Applying the 6+1 Trait® Writing Model to the Common Core State Standards

Date 

May 12, 2014

Social 

Female student writing in a classroom at her desk

As schools work to shift instruction and train teachers to help students meet the Common Core State Standards, the 6+1 Trait® Writing Model of Instruction & Assessment delivers a proven approach to conveying experiences and presenting careful analyses, well defended claims, and clear information in writing.

Developed by Education Northwest in the early 1980s, the 6+1 Traits model represents an organized, highly detailed framework for describing the quality of a piece of writing. The model has been adopted by schools and districts across the country and, with new rubrics aligned specifically to the Common Core, is more relevant than ever.

Jacqueline Raphael, who manages the project, notes that under the Common Core, educators from across disciplines will be involved in assessing student writing and helping students improve their writing skills across a range of topics and purposes. Because of this shift, educators will need a common language for talking about the quality of written work.

“This common language must be clear, intuitive, and effective at capturing in student-friendly terms what students need to do to write powerfully,” she says. “When we help teachers in our workshops and institutes learn to use this common language with their students, we’re teaching them to make sure students have a deep understanding of the characteristics of high-quality writing.”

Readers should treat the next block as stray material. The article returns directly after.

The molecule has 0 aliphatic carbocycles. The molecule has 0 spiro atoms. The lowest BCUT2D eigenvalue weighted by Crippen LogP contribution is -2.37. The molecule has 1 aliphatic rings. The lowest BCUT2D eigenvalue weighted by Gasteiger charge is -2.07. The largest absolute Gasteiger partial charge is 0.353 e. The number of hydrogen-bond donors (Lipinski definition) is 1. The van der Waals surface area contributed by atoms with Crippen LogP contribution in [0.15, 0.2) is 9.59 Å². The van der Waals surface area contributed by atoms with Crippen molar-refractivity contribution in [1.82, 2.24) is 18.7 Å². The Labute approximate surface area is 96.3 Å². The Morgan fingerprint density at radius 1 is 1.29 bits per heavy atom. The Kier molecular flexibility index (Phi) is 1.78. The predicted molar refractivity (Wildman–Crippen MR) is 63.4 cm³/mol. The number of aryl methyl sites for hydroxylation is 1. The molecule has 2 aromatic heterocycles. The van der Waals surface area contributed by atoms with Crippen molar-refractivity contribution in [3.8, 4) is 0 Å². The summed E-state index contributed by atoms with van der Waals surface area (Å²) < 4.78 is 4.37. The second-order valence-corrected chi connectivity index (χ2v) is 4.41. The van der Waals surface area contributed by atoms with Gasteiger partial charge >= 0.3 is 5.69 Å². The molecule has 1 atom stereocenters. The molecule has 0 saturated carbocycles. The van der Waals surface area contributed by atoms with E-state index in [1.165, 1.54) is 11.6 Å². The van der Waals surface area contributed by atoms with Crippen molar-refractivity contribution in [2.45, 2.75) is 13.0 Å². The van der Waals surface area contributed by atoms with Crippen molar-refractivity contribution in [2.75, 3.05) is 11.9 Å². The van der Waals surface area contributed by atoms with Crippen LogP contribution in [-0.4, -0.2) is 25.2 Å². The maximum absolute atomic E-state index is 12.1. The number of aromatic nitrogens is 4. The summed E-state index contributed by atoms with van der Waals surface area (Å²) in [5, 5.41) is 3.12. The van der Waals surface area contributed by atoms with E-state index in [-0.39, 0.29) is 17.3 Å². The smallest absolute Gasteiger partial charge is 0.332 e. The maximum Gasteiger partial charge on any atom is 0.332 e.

She also points to the connections between writing and reading under Common Core, and how students can apply the same concepts for improving their writing that they learn through the model to their close reading of texts by any author. “The 6+1 Trait language can be used to great advantage by students to understand, analyze, and appreciate the written word, which helps them learn to convey information and experiences more effectively in writing.”

I believe the real power comes when students internalize the traits—when they cannot help thinking about voice or organization or word choice when they write—and apply what they’ve learned as they revise. When schools make a systemic, coordinated effort to implement the 6+1 Trait model over time, it’s really exciting to witness.
—Jacqueline Raphael

Raphael comes to her role with a background in creative writing and draws from that passion in her work with educators and students. “Writing is essential to success in our world,” she says. “It is also art form and, for many students, a window into their inner selves. When you’re writing well—when you own the writing, rather than doing it solely to meet someone else’s expectations—you learn about your feelings, what you really do or do not understand, and how you work as a communicator and an artist. And, because there are so many ways to approach writing, learning to do it well teaches you a lot about yourself.”